Lost in La La Land, the Brits who find fame for 15 minutes

Don't send your daugher to LA, Mrs Worthington, she'll be flavour of the month and then never get cast again. Lucy Broadbent reports on the notable failure of British actresses to make it big-time, long-term (because let's face it, there isn't a single bankable British female star in the Hollywood firmament)

"IF HOLLYWOOD is an airport called Stardom, there are hundreds of British actresses in a holding pattern somewhere over Pasadena." So says British Hollywood screenwriter Sean Macaulay. "Everyone might think that British actresses are hot because we've got four Best Actress Oscar nominees this year," he continues. "But you only have to look at the track record to see how quickly actresses get spun out here. In Hollywood it's 'Here today, gone by power brunch'."

It remains to be seen whether Olivia Williams, who was plucked from relative British obscurity to play Kevin Costner' s new leading lady, will be left marooned in the twilight world where disillusioned actresses go. Costner's latest movie, The Postman, was so badly received in America that when President Gorbachev was given a preview screening during a Hollywood visit last year, so the joke went, it set East-West relations back ten years. Making less than $5 million, the film disappeared without trace from American cinemas in less than three weeks.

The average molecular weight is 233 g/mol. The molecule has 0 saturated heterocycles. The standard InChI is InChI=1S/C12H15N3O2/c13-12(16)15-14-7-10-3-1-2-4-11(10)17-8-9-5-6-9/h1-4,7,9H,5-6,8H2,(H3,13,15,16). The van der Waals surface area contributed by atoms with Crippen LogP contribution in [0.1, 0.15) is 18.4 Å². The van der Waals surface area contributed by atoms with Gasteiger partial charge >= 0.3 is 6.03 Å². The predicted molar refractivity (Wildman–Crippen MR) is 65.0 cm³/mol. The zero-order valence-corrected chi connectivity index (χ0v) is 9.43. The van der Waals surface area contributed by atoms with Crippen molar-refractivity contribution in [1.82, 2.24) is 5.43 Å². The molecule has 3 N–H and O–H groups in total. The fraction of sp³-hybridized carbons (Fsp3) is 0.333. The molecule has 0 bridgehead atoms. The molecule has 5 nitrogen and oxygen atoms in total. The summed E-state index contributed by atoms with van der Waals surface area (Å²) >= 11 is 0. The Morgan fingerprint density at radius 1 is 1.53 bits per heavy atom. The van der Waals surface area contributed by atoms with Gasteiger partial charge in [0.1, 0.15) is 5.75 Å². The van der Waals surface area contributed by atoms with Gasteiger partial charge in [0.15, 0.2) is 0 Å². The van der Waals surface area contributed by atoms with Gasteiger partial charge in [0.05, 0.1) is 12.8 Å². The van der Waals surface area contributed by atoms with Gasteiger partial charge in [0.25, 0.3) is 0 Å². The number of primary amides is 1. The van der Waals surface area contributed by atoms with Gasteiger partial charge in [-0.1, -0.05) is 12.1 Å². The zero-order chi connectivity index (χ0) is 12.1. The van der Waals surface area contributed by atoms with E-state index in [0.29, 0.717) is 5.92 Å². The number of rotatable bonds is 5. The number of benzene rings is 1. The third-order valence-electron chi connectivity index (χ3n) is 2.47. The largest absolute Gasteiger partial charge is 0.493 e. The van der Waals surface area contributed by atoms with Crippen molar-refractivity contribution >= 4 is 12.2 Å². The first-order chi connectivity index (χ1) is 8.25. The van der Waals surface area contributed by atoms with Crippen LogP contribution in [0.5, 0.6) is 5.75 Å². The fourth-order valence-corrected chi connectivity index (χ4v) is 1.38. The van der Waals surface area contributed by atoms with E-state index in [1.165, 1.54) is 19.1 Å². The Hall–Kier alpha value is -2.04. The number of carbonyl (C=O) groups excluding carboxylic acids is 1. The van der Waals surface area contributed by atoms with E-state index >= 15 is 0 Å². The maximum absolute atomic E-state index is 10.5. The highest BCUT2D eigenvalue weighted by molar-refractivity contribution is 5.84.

There can be few worse fates than entry to the micro-celebrity fringe club whose membership, a large percentage of whom are British, have been given a taste of stardom, billed as the next big thing, and then abandoned. It only takes a flick through a few back issues of the Hollywood Reporter to prove the point. In 1987, after Wish You Were Here, Emily Lloyd was feted as the next Julie Christie, with a dazzling future ahead of her. But apart from an appearance in A River Runs Through It, her talents have gone largely unappreciated since. Gabrielle Anwar was also the toast of the town when she danced with Al Pacino in Scent of a Woman, but unless U-Boat, a dismal TV movie with Stephen Baldwin, counts as success, her name can also be filed away in the "micro-celeb" section. Hollywood is full of such tales. Julia Ormond was the new Audrey Hepburn when she was cast in the remake of Sabrina opposite Harrison Ford, but her latest effort - Smilla's Feeling for Snow - fell way below both British and American audience's radars, as have the names of Caroline Goodall, once revered for her role in Schindler's List, and Martine Beswick who did, at least, make it into two James Bond films.